6 EMDRIA Credits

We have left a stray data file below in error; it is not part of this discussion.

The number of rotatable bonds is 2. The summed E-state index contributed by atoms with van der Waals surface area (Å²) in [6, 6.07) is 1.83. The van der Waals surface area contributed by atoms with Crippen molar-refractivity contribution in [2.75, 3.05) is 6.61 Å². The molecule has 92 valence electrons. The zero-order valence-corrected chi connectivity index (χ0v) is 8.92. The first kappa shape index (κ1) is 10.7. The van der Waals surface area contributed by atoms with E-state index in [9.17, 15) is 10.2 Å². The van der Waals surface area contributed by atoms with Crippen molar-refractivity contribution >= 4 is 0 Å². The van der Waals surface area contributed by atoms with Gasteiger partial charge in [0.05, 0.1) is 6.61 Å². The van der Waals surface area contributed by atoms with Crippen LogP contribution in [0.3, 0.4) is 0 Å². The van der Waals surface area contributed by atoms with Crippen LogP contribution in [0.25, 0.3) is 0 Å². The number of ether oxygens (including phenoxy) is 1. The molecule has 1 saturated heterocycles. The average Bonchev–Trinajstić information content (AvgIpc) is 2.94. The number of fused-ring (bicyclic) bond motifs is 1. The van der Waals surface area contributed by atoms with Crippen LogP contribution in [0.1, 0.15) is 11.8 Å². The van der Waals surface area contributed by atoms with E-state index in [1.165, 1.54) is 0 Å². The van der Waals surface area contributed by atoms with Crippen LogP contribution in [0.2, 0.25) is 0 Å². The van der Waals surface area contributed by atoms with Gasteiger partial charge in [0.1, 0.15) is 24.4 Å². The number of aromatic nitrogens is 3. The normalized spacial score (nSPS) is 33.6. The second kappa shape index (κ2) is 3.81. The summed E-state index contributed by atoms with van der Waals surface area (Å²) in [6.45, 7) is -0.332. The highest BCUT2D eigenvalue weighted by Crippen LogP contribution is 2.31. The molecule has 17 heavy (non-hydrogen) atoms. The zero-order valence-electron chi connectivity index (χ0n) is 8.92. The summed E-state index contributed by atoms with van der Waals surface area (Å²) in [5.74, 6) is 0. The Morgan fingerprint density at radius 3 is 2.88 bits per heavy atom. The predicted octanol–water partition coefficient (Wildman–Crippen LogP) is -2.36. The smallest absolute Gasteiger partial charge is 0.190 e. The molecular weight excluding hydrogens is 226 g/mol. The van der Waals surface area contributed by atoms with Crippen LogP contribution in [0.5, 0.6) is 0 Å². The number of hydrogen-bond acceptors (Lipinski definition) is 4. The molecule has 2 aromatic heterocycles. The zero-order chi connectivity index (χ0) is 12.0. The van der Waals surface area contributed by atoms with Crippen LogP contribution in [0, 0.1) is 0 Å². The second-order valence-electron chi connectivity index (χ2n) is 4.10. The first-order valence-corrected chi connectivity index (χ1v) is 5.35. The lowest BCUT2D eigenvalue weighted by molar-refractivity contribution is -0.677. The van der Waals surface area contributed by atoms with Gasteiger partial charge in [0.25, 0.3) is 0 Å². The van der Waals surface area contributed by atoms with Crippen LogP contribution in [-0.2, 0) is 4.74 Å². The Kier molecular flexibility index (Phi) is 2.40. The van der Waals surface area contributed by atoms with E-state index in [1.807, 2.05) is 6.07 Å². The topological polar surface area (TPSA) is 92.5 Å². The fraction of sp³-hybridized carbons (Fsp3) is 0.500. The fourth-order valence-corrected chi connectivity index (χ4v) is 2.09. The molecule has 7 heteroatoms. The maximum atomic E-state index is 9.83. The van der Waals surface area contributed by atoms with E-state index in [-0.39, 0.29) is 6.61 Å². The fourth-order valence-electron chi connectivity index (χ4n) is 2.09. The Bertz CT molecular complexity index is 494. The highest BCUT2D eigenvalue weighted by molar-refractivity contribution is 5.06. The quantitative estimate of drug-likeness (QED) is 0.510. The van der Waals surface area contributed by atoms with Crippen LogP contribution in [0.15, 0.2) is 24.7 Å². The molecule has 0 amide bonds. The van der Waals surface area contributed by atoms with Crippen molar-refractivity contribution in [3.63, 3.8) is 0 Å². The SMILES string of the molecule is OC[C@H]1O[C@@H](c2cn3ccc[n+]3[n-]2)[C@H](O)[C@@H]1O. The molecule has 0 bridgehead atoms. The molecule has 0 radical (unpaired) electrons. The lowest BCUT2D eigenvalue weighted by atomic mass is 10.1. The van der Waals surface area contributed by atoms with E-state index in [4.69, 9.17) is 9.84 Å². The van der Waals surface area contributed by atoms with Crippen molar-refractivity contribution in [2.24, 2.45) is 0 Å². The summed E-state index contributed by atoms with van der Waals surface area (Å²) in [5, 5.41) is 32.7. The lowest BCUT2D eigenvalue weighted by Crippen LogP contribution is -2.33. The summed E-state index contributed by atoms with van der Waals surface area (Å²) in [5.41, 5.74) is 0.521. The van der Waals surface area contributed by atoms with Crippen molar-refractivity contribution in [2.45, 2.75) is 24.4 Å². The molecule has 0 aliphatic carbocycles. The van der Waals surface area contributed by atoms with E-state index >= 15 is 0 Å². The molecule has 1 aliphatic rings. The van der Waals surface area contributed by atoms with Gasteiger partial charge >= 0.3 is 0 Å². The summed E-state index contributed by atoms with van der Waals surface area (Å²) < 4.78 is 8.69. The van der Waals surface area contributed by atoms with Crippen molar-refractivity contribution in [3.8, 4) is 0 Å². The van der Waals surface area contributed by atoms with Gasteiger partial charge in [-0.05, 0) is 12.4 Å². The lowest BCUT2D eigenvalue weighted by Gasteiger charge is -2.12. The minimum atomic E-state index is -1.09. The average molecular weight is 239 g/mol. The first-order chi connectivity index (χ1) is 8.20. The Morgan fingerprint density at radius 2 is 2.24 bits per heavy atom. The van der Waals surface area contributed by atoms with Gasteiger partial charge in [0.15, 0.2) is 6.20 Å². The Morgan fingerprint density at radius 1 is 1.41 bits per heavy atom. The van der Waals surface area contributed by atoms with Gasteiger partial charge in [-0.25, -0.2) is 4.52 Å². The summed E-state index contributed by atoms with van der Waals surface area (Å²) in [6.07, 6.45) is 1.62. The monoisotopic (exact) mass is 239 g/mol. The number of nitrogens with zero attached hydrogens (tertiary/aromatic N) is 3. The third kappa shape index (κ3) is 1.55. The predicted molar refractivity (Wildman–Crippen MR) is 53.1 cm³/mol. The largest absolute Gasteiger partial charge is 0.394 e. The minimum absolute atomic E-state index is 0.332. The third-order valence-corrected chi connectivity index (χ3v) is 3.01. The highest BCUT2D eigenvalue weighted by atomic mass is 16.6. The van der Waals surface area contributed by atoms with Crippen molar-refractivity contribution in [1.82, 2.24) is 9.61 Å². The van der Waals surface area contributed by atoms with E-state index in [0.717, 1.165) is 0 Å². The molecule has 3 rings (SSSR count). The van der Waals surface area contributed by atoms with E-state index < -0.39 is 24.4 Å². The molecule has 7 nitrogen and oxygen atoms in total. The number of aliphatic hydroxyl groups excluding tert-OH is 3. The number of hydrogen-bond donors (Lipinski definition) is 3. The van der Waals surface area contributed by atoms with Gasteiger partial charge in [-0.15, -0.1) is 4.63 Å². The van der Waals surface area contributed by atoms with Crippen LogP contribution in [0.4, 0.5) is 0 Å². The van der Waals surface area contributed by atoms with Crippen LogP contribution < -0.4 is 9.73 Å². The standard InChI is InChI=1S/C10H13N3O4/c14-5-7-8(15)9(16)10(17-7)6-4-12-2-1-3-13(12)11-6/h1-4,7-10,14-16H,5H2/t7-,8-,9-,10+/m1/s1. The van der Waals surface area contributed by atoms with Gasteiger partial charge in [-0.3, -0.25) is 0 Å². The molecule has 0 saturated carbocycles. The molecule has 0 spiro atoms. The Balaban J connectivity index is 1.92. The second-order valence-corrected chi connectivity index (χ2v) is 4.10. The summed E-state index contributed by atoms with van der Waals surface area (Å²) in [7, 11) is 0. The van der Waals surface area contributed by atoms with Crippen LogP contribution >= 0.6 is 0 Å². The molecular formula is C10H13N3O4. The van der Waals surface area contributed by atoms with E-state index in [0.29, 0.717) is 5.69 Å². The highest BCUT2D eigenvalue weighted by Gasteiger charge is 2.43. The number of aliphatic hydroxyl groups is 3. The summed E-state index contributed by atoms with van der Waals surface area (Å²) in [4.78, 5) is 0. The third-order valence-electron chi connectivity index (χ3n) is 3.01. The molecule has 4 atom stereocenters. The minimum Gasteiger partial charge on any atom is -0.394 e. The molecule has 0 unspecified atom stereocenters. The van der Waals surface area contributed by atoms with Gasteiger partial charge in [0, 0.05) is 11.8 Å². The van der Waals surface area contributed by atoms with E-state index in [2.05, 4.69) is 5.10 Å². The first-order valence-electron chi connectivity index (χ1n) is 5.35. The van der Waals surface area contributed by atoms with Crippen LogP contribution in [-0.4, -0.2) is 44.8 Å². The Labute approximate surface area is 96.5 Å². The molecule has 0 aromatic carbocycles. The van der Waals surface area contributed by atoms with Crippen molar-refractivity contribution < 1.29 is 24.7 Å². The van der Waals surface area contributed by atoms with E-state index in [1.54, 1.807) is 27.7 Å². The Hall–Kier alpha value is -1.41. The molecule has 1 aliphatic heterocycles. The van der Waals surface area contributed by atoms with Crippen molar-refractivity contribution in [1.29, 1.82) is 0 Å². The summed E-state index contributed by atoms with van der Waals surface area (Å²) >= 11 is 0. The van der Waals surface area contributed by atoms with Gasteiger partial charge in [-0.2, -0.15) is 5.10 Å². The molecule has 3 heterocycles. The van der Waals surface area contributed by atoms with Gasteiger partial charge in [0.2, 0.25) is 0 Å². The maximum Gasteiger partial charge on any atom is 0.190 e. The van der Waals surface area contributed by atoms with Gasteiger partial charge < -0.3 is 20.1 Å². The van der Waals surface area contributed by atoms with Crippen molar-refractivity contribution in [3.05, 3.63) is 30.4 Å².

Generally defined as the use of God or religion as tools to gain power and control by the abuser, spiritual abuse is one of the most overlooked forms of abuse in clinical settings. However, the willingness to address it will give clinicians added insight into many of their clients and how to more effectively and holistically address treatment. Spiritual abuse is not just relevant for those who have been members of cults—it is a very real condition that often occurs in individuals who have been abused, or who struggle with addiction issues. The aim of this presentation is not to single out any one group; rather, to examine common themes of power, control, and shaming/manipulation that exists across religions and spiritual practices. The Adaptive Information Processing (AIP) Model offers an excellent lens through which to conceptualize spiritual abuse as a trauma. Patterned sets of negative cognitions needing to be addressed as treatment issues (e.g., “I am undeserving in God’s eyes,” “Love is earned,” “I am not worthy of Divine love,” “I am shameful/cast to hell,” etc.) can be elegantly targeted with the standard EMDR protocol/targeting sequences and conceptualized within the 3-pronged protocol. This workshop is the first of its kind to comprehensively define spiritual abuse, frame it within the context of AIP/trauma-informed care, and provide solutions for how to heal it using the EMDR approach.